So that’s The Villain’s Journey. We don’t have a lot of information about Graves, and Geoff Johns’ attempts to sprinkle the pages with characterization have left more questions about the character than answers. We talk a lot on this site about how we prefer mystery to blatant exposition, but teasing out this “the Justice League killed my family” thing is getting tiring. And the inevitable reveal that Graves’ family was killed as some collateral damage when the League was performing some other good is going to be underwhelming as shit. There’s no way they intentionally killed people: at the very worst, they chose not to rescue a small group of people so they could save tons more lives. Zach, did you read Batwing? They did something similar there with “The Kingdom” – a group of African heroes that failed to provide support to rebelling citizens because they made a deal to eventually end the conflict. So some people were really pissed at them, but like, they did end the conflict, so ultimately they made the right choice.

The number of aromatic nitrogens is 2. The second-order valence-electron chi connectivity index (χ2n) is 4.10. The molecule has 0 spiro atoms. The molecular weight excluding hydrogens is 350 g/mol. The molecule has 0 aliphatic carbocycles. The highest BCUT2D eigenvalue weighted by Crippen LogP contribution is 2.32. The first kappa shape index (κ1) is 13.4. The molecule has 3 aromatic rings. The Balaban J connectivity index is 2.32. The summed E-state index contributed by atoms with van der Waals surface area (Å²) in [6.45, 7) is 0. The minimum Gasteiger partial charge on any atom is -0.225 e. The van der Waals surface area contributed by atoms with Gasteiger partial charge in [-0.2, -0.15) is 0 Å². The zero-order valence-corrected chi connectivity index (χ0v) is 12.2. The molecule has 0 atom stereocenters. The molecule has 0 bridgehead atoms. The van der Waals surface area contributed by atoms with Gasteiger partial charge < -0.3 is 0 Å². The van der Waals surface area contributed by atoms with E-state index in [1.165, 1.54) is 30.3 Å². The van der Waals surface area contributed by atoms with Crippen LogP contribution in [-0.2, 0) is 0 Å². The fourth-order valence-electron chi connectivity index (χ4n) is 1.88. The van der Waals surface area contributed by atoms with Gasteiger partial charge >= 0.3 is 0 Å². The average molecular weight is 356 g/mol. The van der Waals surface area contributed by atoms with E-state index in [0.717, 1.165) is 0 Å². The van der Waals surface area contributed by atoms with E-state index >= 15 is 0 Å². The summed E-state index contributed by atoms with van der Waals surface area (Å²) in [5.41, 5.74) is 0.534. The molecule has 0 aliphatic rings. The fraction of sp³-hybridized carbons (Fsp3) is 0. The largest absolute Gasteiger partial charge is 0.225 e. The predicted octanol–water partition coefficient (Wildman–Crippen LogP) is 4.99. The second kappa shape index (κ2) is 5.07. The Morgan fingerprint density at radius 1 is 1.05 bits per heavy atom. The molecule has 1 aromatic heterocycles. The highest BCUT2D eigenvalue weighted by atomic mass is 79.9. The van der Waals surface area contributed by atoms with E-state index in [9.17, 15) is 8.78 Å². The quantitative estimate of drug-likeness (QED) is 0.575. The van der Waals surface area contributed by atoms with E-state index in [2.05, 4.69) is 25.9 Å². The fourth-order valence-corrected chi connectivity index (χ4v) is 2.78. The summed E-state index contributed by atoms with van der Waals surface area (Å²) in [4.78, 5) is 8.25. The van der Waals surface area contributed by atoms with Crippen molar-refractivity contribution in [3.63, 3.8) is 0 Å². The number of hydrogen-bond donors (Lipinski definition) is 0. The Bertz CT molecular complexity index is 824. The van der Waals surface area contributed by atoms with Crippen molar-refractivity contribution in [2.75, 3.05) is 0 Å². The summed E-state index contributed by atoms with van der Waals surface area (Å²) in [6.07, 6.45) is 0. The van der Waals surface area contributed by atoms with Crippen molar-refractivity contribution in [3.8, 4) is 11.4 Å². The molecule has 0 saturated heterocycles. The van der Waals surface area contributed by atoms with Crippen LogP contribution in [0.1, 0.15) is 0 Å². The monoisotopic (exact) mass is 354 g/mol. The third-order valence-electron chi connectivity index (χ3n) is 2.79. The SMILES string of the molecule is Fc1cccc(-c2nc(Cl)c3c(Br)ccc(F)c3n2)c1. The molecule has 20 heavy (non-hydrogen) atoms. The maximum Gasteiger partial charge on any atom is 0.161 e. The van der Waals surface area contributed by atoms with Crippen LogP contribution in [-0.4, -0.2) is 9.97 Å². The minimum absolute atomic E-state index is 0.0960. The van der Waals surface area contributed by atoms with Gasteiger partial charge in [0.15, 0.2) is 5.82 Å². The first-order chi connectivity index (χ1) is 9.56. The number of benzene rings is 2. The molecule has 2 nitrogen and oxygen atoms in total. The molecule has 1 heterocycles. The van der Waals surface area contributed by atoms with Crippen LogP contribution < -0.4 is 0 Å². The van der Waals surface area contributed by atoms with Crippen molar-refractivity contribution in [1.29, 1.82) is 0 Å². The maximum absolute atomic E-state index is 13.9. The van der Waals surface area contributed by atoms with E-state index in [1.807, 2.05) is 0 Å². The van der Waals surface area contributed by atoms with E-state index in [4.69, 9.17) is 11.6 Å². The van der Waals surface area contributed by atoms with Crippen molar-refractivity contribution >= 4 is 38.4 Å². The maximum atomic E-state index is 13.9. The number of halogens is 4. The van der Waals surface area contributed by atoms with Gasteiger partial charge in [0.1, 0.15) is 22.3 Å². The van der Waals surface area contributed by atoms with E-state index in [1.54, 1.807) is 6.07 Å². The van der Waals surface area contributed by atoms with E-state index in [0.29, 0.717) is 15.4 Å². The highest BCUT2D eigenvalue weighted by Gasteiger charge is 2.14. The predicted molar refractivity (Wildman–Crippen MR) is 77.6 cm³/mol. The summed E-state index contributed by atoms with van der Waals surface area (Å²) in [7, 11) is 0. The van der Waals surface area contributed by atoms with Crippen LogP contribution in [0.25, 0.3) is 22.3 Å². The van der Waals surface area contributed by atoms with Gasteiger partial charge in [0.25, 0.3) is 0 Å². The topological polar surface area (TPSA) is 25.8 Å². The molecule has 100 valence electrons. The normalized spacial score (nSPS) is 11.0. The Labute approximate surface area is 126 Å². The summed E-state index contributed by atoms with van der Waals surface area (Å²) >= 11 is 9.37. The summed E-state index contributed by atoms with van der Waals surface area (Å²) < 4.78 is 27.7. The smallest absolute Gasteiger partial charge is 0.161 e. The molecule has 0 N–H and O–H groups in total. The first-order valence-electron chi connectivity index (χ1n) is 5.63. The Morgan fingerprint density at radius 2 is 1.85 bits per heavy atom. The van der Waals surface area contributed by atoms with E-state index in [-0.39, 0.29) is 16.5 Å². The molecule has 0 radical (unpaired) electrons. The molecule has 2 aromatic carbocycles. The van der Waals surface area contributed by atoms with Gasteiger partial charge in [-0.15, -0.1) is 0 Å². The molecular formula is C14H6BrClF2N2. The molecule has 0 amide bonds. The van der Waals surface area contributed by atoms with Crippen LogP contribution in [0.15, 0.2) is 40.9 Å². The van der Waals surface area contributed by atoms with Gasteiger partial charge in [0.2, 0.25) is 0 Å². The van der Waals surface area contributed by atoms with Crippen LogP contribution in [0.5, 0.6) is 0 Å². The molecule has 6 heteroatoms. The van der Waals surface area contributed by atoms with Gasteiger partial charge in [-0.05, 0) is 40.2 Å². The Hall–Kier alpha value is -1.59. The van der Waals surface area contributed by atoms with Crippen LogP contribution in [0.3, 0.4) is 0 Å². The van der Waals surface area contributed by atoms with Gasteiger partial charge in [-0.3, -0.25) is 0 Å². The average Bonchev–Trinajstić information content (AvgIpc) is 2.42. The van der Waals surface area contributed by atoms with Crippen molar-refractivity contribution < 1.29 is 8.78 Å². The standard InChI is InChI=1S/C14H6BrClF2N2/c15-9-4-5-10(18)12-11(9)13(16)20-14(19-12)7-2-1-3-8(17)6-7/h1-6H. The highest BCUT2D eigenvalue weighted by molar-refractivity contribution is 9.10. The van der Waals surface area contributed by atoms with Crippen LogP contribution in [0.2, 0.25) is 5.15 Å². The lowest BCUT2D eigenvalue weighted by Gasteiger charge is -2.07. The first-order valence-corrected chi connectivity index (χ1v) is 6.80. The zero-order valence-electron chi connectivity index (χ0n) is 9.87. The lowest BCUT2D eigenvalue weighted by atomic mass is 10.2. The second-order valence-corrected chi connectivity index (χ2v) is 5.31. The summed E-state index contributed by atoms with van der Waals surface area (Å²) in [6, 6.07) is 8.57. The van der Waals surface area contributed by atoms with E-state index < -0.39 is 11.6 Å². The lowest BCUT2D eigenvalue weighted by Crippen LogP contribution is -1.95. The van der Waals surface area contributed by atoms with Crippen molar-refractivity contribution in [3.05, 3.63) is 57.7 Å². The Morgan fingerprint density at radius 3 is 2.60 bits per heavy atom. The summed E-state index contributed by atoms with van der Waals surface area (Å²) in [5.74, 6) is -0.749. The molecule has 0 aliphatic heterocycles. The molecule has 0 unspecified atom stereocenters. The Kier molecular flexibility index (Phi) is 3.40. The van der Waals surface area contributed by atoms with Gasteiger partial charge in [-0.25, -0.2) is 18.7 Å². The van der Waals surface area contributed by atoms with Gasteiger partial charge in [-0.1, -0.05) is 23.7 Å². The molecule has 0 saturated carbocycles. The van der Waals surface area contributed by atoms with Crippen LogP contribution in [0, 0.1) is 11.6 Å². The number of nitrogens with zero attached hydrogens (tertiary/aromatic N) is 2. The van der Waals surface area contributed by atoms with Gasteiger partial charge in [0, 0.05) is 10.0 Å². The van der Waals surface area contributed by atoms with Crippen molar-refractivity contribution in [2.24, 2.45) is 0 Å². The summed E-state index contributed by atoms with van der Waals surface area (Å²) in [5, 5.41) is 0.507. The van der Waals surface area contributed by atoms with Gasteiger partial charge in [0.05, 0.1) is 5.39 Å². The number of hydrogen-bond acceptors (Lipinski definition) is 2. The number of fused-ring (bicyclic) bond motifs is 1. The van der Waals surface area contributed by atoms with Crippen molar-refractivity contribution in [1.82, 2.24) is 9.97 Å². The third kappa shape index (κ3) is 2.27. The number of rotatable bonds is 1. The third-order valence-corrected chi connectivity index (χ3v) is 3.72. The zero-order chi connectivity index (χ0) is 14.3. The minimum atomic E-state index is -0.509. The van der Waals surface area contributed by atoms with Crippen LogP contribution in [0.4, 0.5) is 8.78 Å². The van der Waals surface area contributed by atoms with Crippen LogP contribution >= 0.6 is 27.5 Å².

My point is the “villain’s journey” is the least interesting part of this issue. And that’s not actually a surprise: Justice League has had a tough time giving enough real estate to each of its own over-sized characters and stories to make it congeal as a satisfying whole. But there are enough side-stories and mini-character moments that really capture my imagination.
Take, for instance, the two-page Aquaman adventure that Cyborg interrupts to call a meeting. Arthur rescues people from a cruise ship gone a-gound in a very ripped-from-the-headlines parallel to the Italian cruise liner that did the same a few months ago.